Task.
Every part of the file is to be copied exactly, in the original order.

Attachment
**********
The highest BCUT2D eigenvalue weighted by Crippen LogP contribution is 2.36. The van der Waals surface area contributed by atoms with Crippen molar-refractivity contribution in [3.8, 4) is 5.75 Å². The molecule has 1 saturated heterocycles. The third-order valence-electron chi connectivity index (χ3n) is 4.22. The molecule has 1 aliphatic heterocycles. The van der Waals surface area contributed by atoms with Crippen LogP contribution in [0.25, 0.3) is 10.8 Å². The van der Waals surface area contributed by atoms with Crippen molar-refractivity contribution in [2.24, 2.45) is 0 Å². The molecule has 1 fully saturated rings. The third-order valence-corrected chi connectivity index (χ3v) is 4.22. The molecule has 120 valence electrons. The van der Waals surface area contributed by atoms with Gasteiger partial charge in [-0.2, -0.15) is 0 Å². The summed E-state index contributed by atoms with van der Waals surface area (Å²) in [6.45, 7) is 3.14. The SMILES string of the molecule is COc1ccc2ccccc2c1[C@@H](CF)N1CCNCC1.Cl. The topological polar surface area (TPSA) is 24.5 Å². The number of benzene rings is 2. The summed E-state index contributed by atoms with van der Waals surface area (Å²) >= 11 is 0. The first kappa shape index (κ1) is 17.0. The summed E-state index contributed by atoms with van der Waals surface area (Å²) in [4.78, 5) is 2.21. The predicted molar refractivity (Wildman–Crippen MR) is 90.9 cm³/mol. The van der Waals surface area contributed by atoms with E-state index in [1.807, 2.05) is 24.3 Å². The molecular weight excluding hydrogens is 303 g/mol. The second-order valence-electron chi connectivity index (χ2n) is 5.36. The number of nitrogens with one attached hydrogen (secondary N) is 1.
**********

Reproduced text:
The highest BCUT2D eigenvalue weighted by Crippen LogP contribution is 2.36. The van der Waals surface area contributed by atoms with Crippen molar-refractivity contribution in [3.8, 4) is 5.75 Å². The molecule has 1 saturated heterocycles. The third-order valence-electron chi connectivity index (χ3n) is 4.22. The molecule has 1 aliphatic heterocycles. The van der Waals surface area contributed by atoms with Crippen LogP contribution in [0.25, 0.3) is 10.8 Å². The van der Waals surface area contributed by atoms with Crippen molar-refractivity contribution in [2.24, 2.45) is 0 Å². The molecule has 1 fully saturated rings. The third-order valence-corrected chi connectivity index (χ3v) is 4.22. The molecule has 120 valence electrons. The van der Waals surface area contributed by atoms with Gasteiger partial charge in [-0.2, -0.15) is 0 Å². The summed E-state index contributed by atoms with van der Waals surface area (Å²) in [6.45, 7) is 3.14. The SMILES string of the molecule is COc1ccc2ccccc2c1[C@@H](CF)N1CCNCC1.Cl. The topological polar surface area (TPSA) is 24.5 Å². The number of benzene rings is 2. The summed E-state index contributed by atoms with van der Waals surface area (Å²) >= 11 is 0. The first kappa shape index (κ1) is 17.0. The summed E-state index contributed by atoms with van der Waals surface area (Å²) in [4.78, 5) is 2.21. The predicted molar refractivity (Wildman–Crippen MR) is 90.9 cm³/mol. The van der Waals surface area contributed by atoms with E-state index in [1.807, 2.05) is 24.3 Å². The molecular weight excluding hydrogens is 303 g/mol. The second-order valence-electron chi connectivity index (χ2n) is 5.36. The number of nitrogens with one attached hydrogen (secondary N) is 1.